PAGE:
“We’re designing this campaign to go viral”. This is almost a word-for-word phase I’ve seen in a campaign project brief. I can’t tell you how many times I hear marketers say they are “doing things so that their campaign will go viral”. I’d hate to burst your bubble, but you can’t design something to go viral. Before we get into why you can’t design something to go viral, lets first define what viral is or isn’t.

The Urban Dictionary defines “Going Viral” as:

“An image, video, or link that spreads rapidly through a population by being frequently shared with a number of individuals has ‘gone viral’.”

There’s a huge problem, however, “going viral” isn’t a quantitative metric. There isn’t a universal metric out there that you can judge your results by. So how do you know if you’ve gone viral? The short answer, you don’t. In the past I’ve worked for companies that would set their own internal metrics for content, if it hit X amount of views in X time then it went viral. This is a good thing to do, but it’s just an internal metric and not something that works for everyone.

In 2017 NeimanLab posted a report that only 1% of videos posted to Facebook “go viral”. They were using the one million views threshold as their data point. Now remember that Facebook alone has over 8 billion video views every single day. If getting to one million views is what determines the 1% viral club on Facebook then actually, “going viral” is vastly lower than 1%. Remember all these numbers are on Facebook, which is number two for video content. Facebook pales in comparison to the juggernaut that is YouTube.

I don’t want to burst your bubble and dash your dreams of your campaign video being the next viral sensation. It can and does happen, I just want to be realistic about how incredibly rare it is. I highly suggest setting internal numbers to hit, such as:

    • Views
    • Likes
    • Shares
    • Comments

Use that internal number as your defining metric to “go viral”.

“Wait a minute”, I hear you saying, “if you set an internal metric for, “going viral”, then yes you can design something to “go viral”. To which I reply, “no, no you can’t”. Even if you set an internal goal for your campaign, which you should do there’s no way to design something that’s going to make millions of people share it. Sure you can check off the boxes that will make it more likely for your content to be shared; is it funny, check, is it entertaining, check, is it long enough without being a short 15 second annoying ad like the ones taking over every video I watch, check. Even if you do all these things you can’t predict a person’s behavior, let alone millions of them, and don’t forget this all has to happen within just a few days.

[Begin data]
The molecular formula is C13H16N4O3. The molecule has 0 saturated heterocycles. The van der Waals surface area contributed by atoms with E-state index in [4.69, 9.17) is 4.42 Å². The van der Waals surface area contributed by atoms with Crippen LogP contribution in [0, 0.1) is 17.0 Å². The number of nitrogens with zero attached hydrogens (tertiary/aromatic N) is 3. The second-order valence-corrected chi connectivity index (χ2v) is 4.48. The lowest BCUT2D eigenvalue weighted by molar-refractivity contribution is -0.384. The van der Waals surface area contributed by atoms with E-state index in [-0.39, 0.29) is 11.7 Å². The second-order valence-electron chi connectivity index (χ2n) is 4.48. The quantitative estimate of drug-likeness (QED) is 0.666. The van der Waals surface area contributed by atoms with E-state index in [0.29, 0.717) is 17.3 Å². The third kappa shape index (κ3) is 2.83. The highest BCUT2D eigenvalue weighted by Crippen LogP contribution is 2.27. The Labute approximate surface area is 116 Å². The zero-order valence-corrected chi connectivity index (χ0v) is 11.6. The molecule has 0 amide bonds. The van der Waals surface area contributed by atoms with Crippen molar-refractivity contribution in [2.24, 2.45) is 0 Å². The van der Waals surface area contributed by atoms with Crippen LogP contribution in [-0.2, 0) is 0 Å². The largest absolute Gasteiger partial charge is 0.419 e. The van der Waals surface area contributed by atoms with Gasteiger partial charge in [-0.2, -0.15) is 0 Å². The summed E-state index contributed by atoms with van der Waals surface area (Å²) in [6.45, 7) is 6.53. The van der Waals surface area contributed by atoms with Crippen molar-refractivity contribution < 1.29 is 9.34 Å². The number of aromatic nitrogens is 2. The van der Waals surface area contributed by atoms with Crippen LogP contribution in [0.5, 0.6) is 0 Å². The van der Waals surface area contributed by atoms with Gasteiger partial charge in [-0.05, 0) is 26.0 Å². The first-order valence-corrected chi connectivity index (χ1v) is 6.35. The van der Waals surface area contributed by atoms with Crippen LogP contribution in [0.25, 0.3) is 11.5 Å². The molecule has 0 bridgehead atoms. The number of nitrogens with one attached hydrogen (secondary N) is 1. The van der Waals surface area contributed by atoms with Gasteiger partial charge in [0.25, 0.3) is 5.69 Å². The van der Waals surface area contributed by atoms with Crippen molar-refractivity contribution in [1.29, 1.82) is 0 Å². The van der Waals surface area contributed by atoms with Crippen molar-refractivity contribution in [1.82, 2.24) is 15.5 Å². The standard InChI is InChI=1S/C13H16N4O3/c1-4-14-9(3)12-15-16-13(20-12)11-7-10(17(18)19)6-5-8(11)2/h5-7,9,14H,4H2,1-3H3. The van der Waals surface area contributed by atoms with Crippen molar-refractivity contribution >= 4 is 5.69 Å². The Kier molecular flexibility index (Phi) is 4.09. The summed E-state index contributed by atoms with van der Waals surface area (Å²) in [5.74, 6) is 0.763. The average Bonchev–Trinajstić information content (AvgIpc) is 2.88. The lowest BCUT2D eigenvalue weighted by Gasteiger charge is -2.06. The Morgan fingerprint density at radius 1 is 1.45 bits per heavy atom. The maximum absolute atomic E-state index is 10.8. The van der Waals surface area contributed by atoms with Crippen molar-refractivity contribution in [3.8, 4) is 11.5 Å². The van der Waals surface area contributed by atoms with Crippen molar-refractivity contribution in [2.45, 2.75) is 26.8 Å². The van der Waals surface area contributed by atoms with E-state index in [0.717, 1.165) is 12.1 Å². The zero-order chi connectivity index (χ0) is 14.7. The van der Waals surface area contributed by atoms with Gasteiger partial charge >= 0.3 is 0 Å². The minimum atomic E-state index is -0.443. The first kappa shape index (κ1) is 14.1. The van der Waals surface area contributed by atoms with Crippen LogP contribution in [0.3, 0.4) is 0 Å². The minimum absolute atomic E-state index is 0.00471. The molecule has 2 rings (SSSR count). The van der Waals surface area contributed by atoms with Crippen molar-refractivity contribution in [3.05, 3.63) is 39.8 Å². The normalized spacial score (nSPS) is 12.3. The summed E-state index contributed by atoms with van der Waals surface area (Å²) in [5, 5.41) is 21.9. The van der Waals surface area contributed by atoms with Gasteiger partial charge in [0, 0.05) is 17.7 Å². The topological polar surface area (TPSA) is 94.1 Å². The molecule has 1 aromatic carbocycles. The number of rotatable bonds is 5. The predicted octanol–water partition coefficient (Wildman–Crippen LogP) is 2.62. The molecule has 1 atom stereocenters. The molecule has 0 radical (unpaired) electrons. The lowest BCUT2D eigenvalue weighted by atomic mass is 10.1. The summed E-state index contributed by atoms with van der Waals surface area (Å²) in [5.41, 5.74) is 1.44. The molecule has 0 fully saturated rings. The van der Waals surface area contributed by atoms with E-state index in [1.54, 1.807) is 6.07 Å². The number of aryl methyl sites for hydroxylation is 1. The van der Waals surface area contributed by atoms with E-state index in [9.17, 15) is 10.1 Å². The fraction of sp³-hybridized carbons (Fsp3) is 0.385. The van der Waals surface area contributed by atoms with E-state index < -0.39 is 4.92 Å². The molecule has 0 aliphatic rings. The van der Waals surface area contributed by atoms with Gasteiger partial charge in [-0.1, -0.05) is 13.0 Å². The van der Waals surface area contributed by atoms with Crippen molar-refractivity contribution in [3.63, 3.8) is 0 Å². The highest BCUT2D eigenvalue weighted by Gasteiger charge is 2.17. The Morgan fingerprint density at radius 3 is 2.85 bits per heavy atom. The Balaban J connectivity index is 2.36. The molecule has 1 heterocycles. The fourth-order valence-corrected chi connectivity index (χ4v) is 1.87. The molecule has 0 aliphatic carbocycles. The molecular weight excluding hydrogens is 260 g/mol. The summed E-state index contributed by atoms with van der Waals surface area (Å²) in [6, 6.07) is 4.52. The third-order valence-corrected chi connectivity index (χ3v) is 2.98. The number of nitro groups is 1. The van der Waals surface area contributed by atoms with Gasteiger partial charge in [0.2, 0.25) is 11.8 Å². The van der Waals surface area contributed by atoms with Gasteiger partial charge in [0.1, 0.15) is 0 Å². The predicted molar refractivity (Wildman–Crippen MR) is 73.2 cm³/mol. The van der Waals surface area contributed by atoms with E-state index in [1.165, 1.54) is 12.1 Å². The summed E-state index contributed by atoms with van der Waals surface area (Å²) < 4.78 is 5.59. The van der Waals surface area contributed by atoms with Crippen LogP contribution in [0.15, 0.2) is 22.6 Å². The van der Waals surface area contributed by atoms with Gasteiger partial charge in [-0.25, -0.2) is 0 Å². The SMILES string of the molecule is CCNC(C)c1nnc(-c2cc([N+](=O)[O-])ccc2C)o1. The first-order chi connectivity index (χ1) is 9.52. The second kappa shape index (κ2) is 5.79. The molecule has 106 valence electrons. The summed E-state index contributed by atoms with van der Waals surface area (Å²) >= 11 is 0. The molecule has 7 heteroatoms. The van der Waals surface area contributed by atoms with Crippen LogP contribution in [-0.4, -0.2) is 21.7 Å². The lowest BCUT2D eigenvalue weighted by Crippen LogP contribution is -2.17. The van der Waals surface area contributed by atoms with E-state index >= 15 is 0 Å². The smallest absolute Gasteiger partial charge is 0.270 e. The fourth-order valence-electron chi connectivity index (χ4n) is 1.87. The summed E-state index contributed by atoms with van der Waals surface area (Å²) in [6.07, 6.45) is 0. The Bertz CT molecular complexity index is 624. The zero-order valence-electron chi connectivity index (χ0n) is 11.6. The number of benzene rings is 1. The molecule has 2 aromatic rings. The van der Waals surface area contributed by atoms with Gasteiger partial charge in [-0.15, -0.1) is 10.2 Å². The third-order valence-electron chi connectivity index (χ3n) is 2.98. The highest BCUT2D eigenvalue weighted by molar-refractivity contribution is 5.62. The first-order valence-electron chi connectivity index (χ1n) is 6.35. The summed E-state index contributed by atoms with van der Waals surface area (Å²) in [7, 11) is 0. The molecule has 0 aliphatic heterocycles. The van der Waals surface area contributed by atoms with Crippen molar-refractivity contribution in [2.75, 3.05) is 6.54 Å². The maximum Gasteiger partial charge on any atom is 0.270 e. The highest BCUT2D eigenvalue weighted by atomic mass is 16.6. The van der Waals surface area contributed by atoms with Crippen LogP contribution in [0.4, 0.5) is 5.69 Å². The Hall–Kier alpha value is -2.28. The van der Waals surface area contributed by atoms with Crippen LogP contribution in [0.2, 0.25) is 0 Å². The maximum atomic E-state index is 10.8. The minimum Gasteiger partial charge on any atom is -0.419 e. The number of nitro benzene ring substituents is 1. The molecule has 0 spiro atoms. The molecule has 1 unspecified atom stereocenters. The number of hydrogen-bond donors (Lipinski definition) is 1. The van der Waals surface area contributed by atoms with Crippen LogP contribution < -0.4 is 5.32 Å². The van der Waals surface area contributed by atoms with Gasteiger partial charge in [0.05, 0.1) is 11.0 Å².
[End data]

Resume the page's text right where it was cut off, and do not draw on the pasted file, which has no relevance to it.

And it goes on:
So how does anyone do it? How does content, “go viral”? How does David Copperfield make the Statue of Liberty disappear? Seriously, how did he do that? Well, I’ll tell you, except for the magic trick because a magician never reveals their secrets! There isn’t just one thing that makes content go viral. Sure, every once in a while a piece of content connects with society and is shared 1.5 billion times in just a few hours, but it’s rare, very rare. Not only that, but often the content isn’t a campaign or ad of any kind. Just think back to the, “Ain’t nobody got time for that”, lady.

Always start with why your campaign is being created in the first place. Don’t just create a video because you have a, “funny idea you think will go viral”. Work hard to create the best video you possibly can or work with a company like Saga Studios, whose job it is to make the best videos possible. Don’t focus on, “going viral”, focus on what will make your video the most successful for its target demographic and set internal goals to hit so you can quantify your success.

What should we say instead of “viral”? Personally, I think you should just call something successful or not successful. Set a goal, plan out everything in order to achieve those goals, and if you do then your project was successful. If you didn’t hit your goals then your project wasn’t successful; debrief, look at what happened, try to discern why certain goals weren’t met, (maybe your goals were too high, etc.) and move on.

Now I can’t stop you from using, “viral”, as an internal keyword for success, but I urge you to not focus your efforts on the singular desire to have something “go viral”. Instead, focus on the content and make your campaign the best it can possibly be. If the content is entertaining, engaging, and connects with your targeted audience the probability of “going viral” is much higher.